In a 2015 interview, Stephen Colbert was quoted as saying: “At a very young age, I decided I was not gonna have a Southern accent” adding that as he thought it would hold him back professionally. He noted that it is difficult to determine a newscaster’s regional origin based on their accent.
Research from the University of Chicago and the University of Munich confirms that people with strong regional accents face a wage penalty of 20% compared to those who speak with a “standard accent.” This wage penalty is equivalent to that of the gender wage gap.
And a recent survey of 3,000 job applicants by Writing Tips Institute found that over one-third (38%) say that they ‘soften’ their regional twangs in their job interviews, in an effort to make their accents more generalized, for fear of negative stereotypes.
#1 The Western New England Accent
The Writing Tips Institute discovered that job applicants from Western New England (51%) are the most likely to alter their speech patterns. The accent in this region is non-rhotic, which means the “r” sound is often dropped at the end of words or before consonants, giving words like “car” and “park” a distinct sound. To blend in better, a job applicant may modify the way they ask where to “pahk their cah” when starting a new job. The accent also features unique vocabulary and phrases, such as using “wicked” to mean “very” or “extremely.”
#2 The South Midland Accent
Job applicants with a South Midland accent are the second most likely (50%) to adjust their pronunciation during job interviews. This accent is widely spoken in the southeastern and southwestern regions of the US, including states such as Oklahoma, Arkansas, Texas, and parts of Missouri, Tennessee, and Kentucky. The accent is characterized by distinctive vowel sounds, including the “ah” sound in words such as “barn” or “car,” and the “oo” sound in words like “moon” or “food.” Additionally, the accent features unique phrases and idioms that are specific to the region, such as “I might could submit some references for y’all,” which could be replaced with “I might be able to submit some references for you all” by those seeking employment.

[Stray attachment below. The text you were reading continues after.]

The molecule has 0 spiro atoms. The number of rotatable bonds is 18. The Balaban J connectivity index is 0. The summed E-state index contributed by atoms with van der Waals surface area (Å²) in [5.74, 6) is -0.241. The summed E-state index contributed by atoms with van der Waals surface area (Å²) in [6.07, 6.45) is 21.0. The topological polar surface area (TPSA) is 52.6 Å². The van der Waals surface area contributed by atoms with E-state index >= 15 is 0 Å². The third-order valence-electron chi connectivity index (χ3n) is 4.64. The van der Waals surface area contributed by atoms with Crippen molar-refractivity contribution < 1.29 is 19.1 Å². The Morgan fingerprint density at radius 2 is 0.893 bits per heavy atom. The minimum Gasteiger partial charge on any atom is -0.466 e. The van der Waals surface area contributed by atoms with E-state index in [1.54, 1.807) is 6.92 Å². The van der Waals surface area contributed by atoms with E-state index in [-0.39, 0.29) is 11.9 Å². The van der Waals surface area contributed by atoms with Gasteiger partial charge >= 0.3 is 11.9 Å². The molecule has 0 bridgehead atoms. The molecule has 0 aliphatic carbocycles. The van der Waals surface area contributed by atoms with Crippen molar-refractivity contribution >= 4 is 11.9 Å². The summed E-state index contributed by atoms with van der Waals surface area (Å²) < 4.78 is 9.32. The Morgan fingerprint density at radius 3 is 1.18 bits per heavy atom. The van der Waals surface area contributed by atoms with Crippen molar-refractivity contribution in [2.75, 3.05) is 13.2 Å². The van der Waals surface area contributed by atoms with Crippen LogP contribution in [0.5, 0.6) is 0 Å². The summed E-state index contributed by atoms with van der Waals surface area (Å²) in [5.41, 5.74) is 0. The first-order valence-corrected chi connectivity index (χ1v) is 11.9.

#3 The New Jersey Accent
Rounding up the top 3 are job applicants from New Jersey, whereby 45% admit to hiding their accent. One of the most notable features of the New Jersey accent is the strong and distinct pronunciation of the “r” sound, which is often pronounced even at the end of words where it is usually silent, such as “car.” The accent also includes distinct vowel sounds, which may prompt a NJ job applicant to avoid saying things like they “are great at tawkin’ to clients” during an interview.
#4 The Southern Accent
Forty-five percent percent of job applicants with a southern accent say they change the way they talk when applying for jobs. The Southern accent is unique due to its distinctive pronunciation of vowels and consonants, which is characterized by elongated vowels, a slower and more relaxed pace of speech, and a tendency to drop the final “g” sound in words that end in “-ing.”
#5 The Baltimore Accent
Forty-two percent of people who speak with a Baltimore accent alter how they talk when seeking new employment. The Baltimore accent is characterized by a unique sound for the “o” vowel, known as the “Baltimore o”, and other features such as the fronting of the “ai” diphthong and the use of “yo” and “hon” as terms of endearment.
Writing Tips Institute, also found out in which industries workers are more likely to alter accents. The top industry was Real Estate, whereby 46% of respondents admit to softening their regional accents. The other industries were as follows:
#1. Real Estate
#3. Public Service
“The pressure to conform to linguistic norms can be especially pronounced in industries that place a high value on communication skills, such as sales or customer service. While this may be an effective strategy for some job seekers, it’s a shame that people feel like they have to change an integral part of their identity in order to be accepted or successful in a job. It’s important to recognize that linguistic diversity is a valuable and enriching aspect of our culture, and no one should feel like they have to alter their accent or language in order to be successful” says Shaun Connell, Founder & CEO of Writing Tips Institute.